The capsule collection of "workwear essentials" will benefit Smart Works, a U.K. charity for women for which Meghan is patron. The collection will be available this fall.
Meghan partnered on the collection with her friend designer Misha Nonoo as well as Jigsaw, a British fashion line, and U.K.-based retailers John Lewis & Partners and Marks & Spencer.
For each item purchased from the collection, one item will be shared with a woman at Smart Works, according to the @SussexRoyal Instagram post announcing the collection.
"Not only does this allow us to be part of each other's story; it reminds us we are in it together," Meghan writes in an essay on the collection in the September issue of British Vogue.
It was Meghan's work as patron of Smart Works that first inspired her to meet with Edward Enninful, the editor-in-chief of British Vogue
After their first meeting in January, Meghan asked to guest edit an issue. The September issue that she co-edited with Enninful will hit newsstands in the U.K. and be available for digital download on Friday, Aug. 2.
The cover of the issue, titled "Forces for Change," features a grid of 15 influential women, with one square of the grid embossed in a shiny, mirror-like effect to reflect the reader.
Meghan's first public sign of support for Smart Works came last January when she chose it as the first charity she visited after her first royal patronages were announced.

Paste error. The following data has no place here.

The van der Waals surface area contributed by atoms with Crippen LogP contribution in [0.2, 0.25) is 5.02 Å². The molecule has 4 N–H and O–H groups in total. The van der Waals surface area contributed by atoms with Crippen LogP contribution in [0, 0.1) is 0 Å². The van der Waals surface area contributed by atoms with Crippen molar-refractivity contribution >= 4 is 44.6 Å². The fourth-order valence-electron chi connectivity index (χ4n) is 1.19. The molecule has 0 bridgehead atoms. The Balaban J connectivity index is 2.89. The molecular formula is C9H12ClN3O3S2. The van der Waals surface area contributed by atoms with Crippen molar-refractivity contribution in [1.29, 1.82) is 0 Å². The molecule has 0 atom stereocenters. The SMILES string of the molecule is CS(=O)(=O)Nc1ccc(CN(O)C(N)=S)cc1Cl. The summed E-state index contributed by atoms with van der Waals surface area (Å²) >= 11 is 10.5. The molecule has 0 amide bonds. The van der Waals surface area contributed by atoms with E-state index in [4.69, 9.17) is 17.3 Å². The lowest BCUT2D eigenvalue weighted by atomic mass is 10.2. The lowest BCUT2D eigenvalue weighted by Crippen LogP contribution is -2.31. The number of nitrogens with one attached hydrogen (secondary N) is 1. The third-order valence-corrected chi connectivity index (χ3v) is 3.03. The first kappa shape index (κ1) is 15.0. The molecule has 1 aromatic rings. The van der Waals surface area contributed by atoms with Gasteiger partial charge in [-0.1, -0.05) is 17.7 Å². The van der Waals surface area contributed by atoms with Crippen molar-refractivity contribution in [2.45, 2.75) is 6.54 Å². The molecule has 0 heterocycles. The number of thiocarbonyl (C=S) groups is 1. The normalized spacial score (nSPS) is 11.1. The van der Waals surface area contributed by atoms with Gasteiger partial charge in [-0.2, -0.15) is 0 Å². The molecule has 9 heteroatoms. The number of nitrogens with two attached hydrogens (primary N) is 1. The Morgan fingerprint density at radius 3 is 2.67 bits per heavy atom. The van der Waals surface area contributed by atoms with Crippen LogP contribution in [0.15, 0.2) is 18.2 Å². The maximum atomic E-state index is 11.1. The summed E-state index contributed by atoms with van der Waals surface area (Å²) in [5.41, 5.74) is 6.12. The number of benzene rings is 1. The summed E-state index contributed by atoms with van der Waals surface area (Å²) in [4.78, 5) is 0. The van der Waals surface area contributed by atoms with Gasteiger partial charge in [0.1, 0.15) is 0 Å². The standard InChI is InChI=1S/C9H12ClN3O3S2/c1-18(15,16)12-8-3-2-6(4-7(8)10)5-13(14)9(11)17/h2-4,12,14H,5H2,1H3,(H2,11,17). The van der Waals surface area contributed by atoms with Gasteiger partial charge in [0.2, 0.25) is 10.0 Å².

During that first visit, she met with clients and volunteers and helped a woman style an outfit for a new job.
In the @SmartWorksHQ Dressing Room, The Duchess helped Patsy style an outfit for her new job.
The award-winning charity helps unemployed women in their upcoming interviews by offering them an outfit to wear and 1:1 coaching. pic.twitter.com/BZHDK01FeF— Kensington Palace (@KensingtonRoyal) January 10, 2019
After that first visit, Meghan paid a series of "quiet visits" over the last year to Smart Works that inspired her to create the capsule collection, according to Buckingham Palace.
"Throughout her visits she noticed that while the donations were plentiful, they were also notably a combination of mismatched items and colours which weren't always the right stylistic choices or sizes that didn't necessarily 'suit' the job at hand: to make a woman feel confident and inspired as she walked into her job interview," the palace wrote on Instagram, adding the collection will include "the key workwear essentials [the women of Smart Works] need as they enter into the workplace."
Smart Works took to social media to thank Duchess Meghan for her support.
"Our Smart Works family is flourishing under the Duchess's patronage," the organization's CEO Kate Stephens said in a statement. "We have dressed more women than ever before, and we have just had our best ever July, helping 27% more women across the U.K. than the same time last year."
"We want to help more women find their way to a Smart Works centre so that they may, in the words of the Duchess, be ready to take on the world, get a job and transform their lives," she said.